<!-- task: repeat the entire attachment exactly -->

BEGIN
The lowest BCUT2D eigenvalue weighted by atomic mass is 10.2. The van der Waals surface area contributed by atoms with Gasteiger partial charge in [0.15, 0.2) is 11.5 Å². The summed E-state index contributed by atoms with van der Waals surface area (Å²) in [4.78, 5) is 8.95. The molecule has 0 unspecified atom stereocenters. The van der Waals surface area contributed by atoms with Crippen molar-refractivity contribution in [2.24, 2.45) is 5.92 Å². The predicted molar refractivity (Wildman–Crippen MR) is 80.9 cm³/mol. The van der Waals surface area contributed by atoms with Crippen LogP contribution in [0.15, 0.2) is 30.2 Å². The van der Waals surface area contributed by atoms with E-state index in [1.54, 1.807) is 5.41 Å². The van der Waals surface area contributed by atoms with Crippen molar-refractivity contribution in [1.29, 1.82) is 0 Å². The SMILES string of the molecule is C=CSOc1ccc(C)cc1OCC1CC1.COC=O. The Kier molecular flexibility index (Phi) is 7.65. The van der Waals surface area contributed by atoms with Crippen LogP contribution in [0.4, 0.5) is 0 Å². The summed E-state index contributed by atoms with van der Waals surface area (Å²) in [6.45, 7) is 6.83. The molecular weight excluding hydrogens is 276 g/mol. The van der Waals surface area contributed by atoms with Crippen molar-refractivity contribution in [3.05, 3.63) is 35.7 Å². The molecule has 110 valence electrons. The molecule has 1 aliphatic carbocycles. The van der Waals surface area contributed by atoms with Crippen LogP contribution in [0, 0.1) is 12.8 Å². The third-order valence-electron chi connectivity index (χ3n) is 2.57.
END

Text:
The lowest BCUT2D eigenvalue weighted by atomic mass is 10.2. The van der Waals surface area contributed by atoms with Gasteiger partial charge in [0.15, 0.2) is 11.5 Å². The summed E-state index contributed by atoms with van der Waals surface area (Å²) in [4.78, 5) is 8.95. The molecule has 0 unspecified atom stereocenters. The van der Waals surface area contributed by atoms with Crippen molar-refractivity contribution in [2.24, 2.45) is 5.92 Å². The predicted molar refractivity (Wildman–Crippen MR) is 80.9 cm³/mol. The van der Waals surface area contributed by atoms with Crippen LogP contribution in [0.15, 0.2) is 30.2 Å². The van der Waals surface area contributed by atoms with E-state index in [1.54, 1.807) is 5.41 Å². The van der Waals surface area contributed by atoms with Crippen molar-refractivity contribution in [1.29, 1.82) is 0 Å². The SMILES string of the molecule is C=CSOc1ccc(C)cc1OCC1CC1.COC=O. The Kier molecular flexibility index (Phi) is 7.65. The van der Waals surface area contributed by atoms with Crippen LogP contribution in [0.4, 0.5) is 0 Å². The summed E-state index contributed by atoms with van der Waals surface area (Å²) in [6.45, 7) is 6.83. The molecular weight excluding hydrogens is 276 g/mol. The van der Waals surface area contributed by atoms with Crippen molar-refractivity contribution in [3.05, 3.63) is 35.7 Å². The molecule has 110 valence electrons. The molecule has 1 aliphatic carbocycles. The van der Waals surface area contributed by atoms with Crippen LogP contribution in [0, 0.1) is 12.8 Å². The third-order valence-electron chi connectivity index (χ3n) is 2.57.